The government discouraged discrimination, supported initiatives that countered misperceptions about HIV/AIDS, and publicly praised employers that welcomed workers with HIV/AIDS. HIV-positive foreigners, however, are barred from obtaining work permits, student visas, or immigrant visas.
Section 7. Worker Rights
a. Freedom of Association and the Right to Collective Bargaining
The law provides for the right of most workers to form and join trade unions. Workers have the legal right to strike and to bargain collectively. The law prohibits antiunion discrimination.
Parliament may impose restrictions on the right of association based on security, public order, or morality grounds. The Ministry of Manpower also has broad powers to refuse to register a union or to cancel a union’s registration. Laws and regulations restrict freedom of association by requiring any group of 10 or more persons to register with the government. The law also restricts the right of uniformed personnel and government employees to organize, although the president may grant exemptions. Foreigners and those with criminal convictions generally may not hold union office or become employees of unions, but the ministry may grant exemptions.
The law requires more than 50 percent of affected unionized workers to vote in favor of a strike by secret ballot, as opposed to 51 percent of those participating in the vote. Workers in “essential services” are required to give 14 days’ notice to an employer before striking, and there is a prohibition on strikes by workers in the water, gas, and electricity sectors.
Unions were unable to carry out their work without interference from the government or political parties. The law limits how unions may spend their funds, prohibiting, for example, payments to political parties or the use of funds for political purposes, and restricts the right of trade unions to elect their officers and choose their employees.
Almost all unions were affiliated with the National Trade Union Congress (NTUC), an umbrella organization with a close relationship with the government and the ruling PAP. The NTUC secretary-general was a cabinet minister and four PAP members of parliament were in NTUC leadership positions. NTUC policy prohibited union members who supported opposition parties from holding office in its affiliated unions.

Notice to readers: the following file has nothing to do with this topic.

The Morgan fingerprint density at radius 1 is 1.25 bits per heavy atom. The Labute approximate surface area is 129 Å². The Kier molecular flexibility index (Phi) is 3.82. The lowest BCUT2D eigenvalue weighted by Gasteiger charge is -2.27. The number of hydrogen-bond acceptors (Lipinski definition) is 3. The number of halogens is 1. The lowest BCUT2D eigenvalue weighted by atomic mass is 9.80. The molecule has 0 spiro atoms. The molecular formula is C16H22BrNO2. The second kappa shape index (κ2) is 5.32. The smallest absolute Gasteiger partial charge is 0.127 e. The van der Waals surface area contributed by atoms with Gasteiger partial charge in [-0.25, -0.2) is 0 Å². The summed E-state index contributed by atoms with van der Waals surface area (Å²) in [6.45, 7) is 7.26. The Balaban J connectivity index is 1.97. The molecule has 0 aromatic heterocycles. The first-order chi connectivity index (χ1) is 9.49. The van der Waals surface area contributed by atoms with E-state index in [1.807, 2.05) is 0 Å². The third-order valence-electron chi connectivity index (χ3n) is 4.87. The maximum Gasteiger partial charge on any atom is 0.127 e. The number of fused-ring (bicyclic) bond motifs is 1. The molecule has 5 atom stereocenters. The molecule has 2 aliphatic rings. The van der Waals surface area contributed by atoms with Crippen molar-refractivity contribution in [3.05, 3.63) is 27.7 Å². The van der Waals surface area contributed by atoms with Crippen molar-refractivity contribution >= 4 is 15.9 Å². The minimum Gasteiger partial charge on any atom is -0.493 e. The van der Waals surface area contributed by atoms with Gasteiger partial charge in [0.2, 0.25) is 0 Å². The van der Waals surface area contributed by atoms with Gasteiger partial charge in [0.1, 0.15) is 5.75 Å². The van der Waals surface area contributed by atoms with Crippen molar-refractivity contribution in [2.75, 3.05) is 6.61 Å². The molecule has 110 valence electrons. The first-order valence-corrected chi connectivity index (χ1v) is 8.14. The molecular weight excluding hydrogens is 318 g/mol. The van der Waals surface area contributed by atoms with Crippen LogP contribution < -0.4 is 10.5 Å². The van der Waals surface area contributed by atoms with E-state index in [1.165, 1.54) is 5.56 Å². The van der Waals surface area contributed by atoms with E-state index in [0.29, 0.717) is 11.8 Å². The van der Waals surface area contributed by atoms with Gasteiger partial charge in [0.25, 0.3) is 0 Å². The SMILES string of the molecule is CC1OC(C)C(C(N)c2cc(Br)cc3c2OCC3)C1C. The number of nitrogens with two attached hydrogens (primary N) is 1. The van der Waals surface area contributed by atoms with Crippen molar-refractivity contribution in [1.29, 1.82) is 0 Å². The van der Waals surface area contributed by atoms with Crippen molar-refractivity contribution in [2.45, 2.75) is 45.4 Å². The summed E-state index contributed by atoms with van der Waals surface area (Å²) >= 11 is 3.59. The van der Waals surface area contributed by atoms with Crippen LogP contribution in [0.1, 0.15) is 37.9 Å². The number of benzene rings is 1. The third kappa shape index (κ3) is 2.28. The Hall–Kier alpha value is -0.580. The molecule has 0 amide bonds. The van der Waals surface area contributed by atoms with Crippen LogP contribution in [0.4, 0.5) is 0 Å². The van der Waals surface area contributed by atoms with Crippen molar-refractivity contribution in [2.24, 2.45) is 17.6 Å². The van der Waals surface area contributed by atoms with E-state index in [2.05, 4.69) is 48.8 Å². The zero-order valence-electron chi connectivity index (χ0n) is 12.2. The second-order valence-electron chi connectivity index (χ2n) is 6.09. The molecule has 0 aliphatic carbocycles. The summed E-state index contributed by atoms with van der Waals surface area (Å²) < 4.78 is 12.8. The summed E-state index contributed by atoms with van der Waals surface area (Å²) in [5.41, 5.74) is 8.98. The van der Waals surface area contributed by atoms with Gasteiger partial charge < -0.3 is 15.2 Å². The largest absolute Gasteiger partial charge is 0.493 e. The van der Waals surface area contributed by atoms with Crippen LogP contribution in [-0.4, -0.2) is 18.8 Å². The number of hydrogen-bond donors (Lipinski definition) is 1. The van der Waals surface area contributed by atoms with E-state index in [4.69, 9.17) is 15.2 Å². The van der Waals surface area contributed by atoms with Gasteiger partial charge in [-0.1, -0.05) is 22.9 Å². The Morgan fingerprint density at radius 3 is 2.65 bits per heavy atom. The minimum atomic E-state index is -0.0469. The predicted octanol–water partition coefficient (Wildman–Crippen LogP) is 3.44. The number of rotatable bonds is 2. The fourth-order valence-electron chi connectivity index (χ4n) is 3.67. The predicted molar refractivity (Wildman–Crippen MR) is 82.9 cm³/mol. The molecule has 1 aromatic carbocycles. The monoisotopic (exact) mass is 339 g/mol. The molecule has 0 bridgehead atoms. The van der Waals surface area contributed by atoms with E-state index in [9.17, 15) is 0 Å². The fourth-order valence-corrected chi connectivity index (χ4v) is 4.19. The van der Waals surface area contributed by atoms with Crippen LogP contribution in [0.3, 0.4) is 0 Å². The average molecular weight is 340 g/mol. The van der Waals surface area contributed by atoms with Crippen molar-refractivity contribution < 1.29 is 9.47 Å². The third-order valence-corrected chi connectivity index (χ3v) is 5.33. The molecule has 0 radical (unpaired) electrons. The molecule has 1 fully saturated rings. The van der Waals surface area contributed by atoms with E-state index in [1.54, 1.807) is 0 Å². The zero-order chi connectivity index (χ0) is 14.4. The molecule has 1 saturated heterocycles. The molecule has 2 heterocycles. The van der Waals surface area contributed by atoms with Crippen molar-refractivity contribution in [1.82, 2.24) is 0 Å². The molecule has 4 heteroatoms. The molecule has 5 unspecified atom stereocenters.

Collective bargaining was a routine part of labor-management relations in all sectors. Because nearly all unions were its affiliates, the NTUC had almost exclusive authority to exercise collective bargaining power on behalf of employees. Union members may not reject collective agreements negotiated between their union representatives and an employer. Although transfers and layoffs are excluded from the scope of collective bargaining, employers consulted with unions on both issues.
Foreign workers constituted approximately 15 percent of union members. Labor NGOs also filled an important function by providing support for migrant workers, including legal aid and medical care, especially for those in the informal sector.
b. Prohibition of Forced or Compulsory Labor
The law does not define “forced labor,” but the government used the definition found in International Labor Organization Convention 29. Under the law, destitute persons can be compelled to work.
The government enforced the law, although it was more likely to prosecute employers for less serious employment infringements than those of domestic servitude or bonded labor. Penalties included prison terms and fines, which were usually sufficient to deter violations. The government took law enforcement action against employers for workplace violations, including for nonpayment of salaries, serious safety violations, and abuse or mistreatment of foreign domestic workers. It also investigated and imposed fines on some employment agencies for committing other illegal practices. The Ministry of Manpower reported, for example, that in March an employment agency lost its license and was fined S$48,000 ($34,800) for advertising 49 foreign domestic workers on an online marketplace in an undignified light, as if they were commodities. Given the number of low-paid foreign workers in the country, however, outside observers believe that many cases of abuse were undetected.
Practices indicative of forced labor, including the withholding of wages and passports, occurred. Migrant workers in low-wage and unskilled sectors such as domestic work, hospitality, and construction were vulnerable to labor exploitation.